Hien Hoang: 0448 012 728 and Brian Spurrell: 0412 011 946

The ATO has advised that income and tax deductions from rental properties are one of four key areas that it is focusing on this tax time. The other three areas are record keeping, work related expenses and capital gains from crypto assets, property and shares.

In this month’s column our focus will be on ensuring you are keeping correct records if you are generating income from a residential rental property because the ATO has found that nine out of ten tax returns have contained at least one error, even though most of those property owners were assisted by a registered tax agent.

Even if you use the services of a tax agent, the accuracy of your rental statement can only be as valid as the records you have maintained and have supported with appropriate documentary evidence.

Traps to Avoid

1) Reporting income and deductions in proportions to minimize tax.
If you own a property with someone else check your purchase contract which will determine whether you are joint tenants which means both income and deductions must be shared equally. Alternatively if you are tenants in common you must share both income and expenses in proportion to your respective percentages of ownership.

2) Claiming deductions when the property is not genuinely available for rent.
You can only claim deductions in proportion to the number of weeks your property is available to rent by advertising the property at a competitive rental and reasonable rental conditions.

Owners of holiday houses which are occupied by family or friends cannot normally claim deductions for the weeks they occupy the property unless a discounted rental is paid in which case deductions can only be claimed up to the amount of the rental received.

3) Confusing claims for repairs and improvements.
The cost of repairs resulting from wear and tear or other damage that happened while renting out the property can be claimed in the year the cost was incurred, but if the damage resulted in the replacement of a depreciable item such as a hot water service, refrigerator etc. at a cost in excess of $300, the cost must be depreciated over the ATO defined years of useful life.
Initial repairs of damage that existed at the time the property was purchased such as replacing broken light fittings or damaged floor boards are not immediately deductible and are treated as a capital cost forming part of the cost base and written off over 40 years at a rate of 2.5%.
Expenditure on renovations or extensions to the building are classified as improvements being of a capital nature and the expenditure added to the property’s cost base and written off at 2.5% per year.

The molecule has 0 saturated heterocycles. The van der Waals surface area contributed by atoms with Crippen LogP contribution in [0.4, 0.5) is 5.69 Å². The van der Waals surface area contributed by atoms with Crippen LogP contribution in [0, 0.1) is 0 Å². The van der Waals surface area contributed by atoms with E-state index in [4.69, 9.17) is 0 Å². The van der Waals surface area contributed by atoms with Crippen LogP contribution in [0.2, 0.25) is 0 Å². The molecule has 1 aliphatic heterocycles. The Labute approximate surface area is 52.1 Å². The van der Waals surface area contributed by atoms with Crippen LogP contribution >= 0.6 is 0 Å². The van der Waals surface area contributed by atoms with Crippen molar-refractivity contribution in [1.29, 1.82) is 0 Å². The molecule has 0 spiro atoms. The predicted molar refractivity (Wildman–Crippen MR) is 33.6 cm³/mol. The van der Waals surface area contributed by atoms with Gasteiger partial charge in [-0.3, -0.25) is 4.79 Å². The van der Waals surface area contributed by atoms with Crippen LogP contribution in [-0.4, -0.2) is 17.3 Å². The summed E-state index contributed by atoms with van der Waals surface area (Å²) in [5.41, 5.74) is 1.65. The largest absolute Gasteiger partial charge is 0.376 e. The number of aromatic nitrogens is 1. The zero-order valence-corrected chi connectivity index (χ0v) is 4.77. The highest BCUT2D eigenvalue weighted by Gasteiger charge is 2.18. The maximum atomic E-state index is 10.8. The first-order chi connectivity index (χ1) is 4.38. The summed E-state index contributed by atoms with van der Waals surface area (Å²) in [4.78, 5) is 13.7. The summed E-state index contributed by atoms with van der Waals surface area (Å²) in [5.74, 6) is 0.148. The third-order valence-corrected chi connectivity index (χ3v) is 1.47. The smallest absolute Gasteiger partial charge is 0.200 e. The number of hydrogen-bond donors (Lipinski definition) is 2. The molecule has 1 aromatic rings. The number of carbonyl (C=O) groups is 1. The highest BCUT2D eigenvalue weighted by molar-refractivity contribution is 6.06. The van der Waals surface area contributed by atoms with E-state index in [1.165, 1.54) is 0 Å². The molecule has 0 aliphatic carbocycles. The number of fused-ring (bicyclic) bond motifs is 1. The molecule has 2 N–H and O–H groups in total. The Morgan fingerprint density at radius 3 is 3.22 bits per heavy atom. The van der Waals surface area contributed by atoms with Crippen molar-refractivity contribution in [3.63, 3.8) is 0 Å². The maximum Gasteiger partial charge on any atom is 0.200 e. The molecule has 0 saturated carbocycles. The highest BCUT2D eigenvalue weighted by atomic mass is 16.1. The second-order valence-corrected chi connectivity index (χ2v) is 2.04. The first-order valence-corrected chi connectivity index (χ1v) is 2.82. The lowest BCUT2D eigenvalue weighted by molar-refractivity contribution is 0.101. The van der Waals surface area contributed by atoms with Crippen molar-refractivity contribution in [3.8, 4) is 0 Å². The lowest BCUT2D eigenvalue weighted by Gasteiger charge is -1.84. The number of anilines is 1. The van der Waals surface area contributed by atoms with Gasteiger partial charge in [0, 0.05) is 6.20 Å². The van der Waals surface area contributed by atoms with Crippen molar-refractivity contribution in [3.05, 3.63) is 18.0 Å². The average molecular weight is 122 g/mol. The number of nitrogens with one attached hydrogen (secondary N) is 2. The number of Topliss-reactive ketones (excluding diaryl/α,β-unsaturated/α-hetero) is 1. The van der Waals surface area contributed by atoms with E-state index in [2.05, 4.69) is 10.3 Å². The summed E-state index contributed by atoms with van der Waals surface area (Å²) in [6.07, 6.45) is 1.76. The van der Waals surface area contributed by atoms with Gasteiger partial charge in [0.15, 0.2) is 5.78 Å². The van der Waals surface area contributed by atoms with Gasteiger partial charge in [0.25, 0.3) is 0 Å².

4) Claiming purchase costs
You can’t claim deductions for the costs incurred in buying your property such as conveyancing fees and stamp duty. Instead they are included in the property’s cost base and taken into account in working out the capital gain/loss when the property is sold.

5) Claiming construction costs
You cannot write off the total purchase cost of your rental property which includes the land value as well as the cost of the building. You can however claim the construction cost of the building at the rate of 2.5% per year.

This is by far the most difficult deductible cost to quantify, particularly if the property was previously owned and is often overlooked by taxpayers who prepare their own tax return. If the previous owner also rented out the property and claimed capital works deductions at 2.5% check if there are records available to enable you to continue claiming over the remaining years. If not, it is strongly advised that you engage the services of a recognized Depreciation Quantity Surveyor such as BMT who will prepare a report based on estimated construction costs and other previously incurred capital costs.

6) Claiming borrowing expenses and interest on your loan
If your borrowing expenses such as loan establishment fees, title search fees and costs of preparing and filing mortgage documents are over $100 the deduction is spread over 5 years. If $100 or less you claim the full amount in the year incurred.

You can claim interest as a deduction if the loan is for your rental property. If you use some of the money for personal use, be sure not to claim interest on that part of the loan. Loan principal and interest payments must be segregated into deductible and non-deductible components before apportioning the deductible interest on the basis of percentage ownership and then adjusted to reflect the number of days the property was rented or genuinely available for rent. Being usually the largest deduction and often complicated by variations in deductibility be sure to get this right and fully documented.

Excellent Reference:
Tax Time 2022 Toolkit for Investors ATO NAT 75780-06.2022
You could also check our website for related articles on rental properties, work related expenses and capital gains on crypto assets, property and shares.

The content of this article is not intended to be relied upon as professional advice and should not be used as such. If you have any questions you should consult a registered tax agent.
Brian Spurrell BA, B Com, Dip Ed, FCPA, Registered Tax Agent.
Director, Personalised Taxation & Accounting Services Pty Ltd
PO Box 143 Warrandyte 3113 Ph: 0412 011 946
Web: www.ptasaccountants .com.au